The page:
At this point, stop and recognize that the ice cream or the drinks are not the issue here. It really doesn’t matter what the behavior is, the real issue is the underlying trigger and the source of it. First, there is always a stimulus, maybe your boss yelled at you and you reacted with hurt or anger because you know that you didn’t do anything wrong.

Well since you can’t control what your boss does, the issue now is your own emotion in this situation. As much as we all want to control other people’s thoughts, emotions and behavior, we simply cannot. But the interesting thing about our emotions is that we have control over them (even though sometimes it really feels like we don’t…ugh!) and when we change the patterns of emotions, we get better results from our environment.

So, the question now becomes, “how do I change my emotion?” The only way to do this is by getting to the root of our emotions and that is always found in our thinking! Although changing our thought patterns may seem challenging at times, it is always beneficial for us. The evidence will be a sense of movement in our lives as we start to recognize that we are progressing forward.
 
Cycle of Blame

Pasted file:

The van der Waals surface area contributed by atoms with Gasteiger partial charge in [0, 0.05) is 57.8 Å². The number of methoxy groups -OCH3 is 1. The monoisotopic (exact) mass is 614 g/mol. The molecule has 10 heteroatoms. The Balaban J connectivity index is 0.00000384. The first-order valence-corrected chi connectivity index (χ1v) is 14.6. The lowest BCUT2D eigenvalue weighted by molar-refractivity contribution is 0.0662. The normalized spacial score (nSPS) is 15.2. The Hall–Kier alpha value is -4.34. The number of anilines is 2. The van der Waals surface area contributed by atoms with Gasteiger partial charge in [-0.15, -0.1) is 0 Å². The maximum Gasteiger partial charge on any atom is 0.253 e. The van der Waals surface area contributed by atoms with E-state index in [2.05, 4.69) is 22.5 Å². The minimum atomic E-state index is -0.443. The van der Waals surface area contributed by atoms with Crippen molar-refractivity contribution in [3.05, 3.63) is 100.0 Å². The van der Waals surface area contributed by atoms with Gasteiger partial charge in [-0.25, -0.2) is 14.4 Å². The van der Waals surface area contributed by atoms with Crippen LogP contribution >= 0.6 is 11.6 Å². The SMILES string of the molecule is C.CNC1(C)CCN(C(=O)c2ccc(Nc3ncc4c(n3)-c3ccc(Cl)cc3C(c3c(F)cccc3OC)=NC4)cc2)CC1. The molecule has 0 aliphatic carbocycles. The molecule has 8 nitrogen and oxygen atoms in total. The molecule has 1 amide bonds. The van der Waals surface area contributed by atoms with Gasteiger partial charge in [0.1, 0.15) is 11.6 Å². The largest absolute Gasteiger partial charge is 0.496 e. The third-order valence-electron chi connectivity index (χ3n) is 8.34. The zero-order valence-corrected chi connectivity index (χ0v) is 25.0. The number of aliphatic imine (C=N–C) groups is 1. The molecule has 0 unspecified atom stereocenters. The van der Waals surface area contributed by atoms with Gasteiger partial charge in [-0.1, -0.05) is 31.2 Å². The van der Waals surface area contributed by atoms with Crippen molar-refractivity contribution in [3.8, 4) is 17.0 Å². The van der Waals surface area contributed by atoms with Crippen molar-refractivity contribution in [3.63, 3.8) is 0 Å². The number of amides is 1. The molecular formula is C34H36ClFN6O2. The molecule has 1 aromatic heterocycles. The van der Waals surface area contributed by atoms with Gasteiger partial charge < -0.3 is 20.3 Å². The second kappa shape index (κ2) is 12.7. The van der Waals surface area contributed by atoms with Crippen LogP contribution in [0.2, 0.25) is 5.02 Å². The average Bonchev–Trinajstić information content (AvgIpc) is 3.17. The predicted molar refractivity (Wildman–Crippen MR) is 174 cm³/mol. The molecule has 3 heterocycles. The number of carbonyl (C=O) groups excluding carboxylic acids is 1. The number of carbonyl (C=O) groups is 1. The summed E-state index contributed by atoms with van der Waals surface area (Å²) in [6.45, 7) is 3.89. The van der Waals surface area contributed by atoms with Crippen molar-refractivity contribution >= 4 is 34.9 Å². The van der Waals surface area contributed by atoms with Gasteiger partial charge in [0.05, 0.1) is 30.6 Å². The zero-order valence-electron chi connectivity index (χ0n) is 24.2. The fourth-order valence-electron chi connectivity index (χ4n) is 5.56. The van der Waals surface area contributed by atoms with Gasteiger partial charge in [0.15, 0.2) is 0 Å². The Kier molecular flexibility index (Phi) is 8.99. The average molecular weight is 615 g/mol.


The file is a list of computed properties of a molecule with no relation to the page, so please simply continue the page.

It is so easy to look outward and blame our environment on the “negative” things that happen to us personally but if we begin to train our thinking to look at the good in every situation, it’s easier to accept change. (I am obviously referring to conflicts within our personal/professional relationships and not something like a tragic event that we may experience in our lives). Often when we get stirred up emotionally, it is connected to a personal self sabotaging belief, something we believe about ourselves.

Some common examples of self sabotaging beliefs would be the following:
 
I am not good enough (good could mean smart, pretty, talented, etc.)
I don’t matter
I am unlovable
I can’t do anything right
I am a failure
I am bad (something that I heard many times from troubled teens)

I could go on and on but you get the point here. The important thing is to remember that everybody has self-doubts and most likely we acquired them through the relationships with our primary caregivers, whether that be parents, guardians or whoever influenced us the most during our formative years. (Now that you know where it came from, don’t start blaming all over again…lol).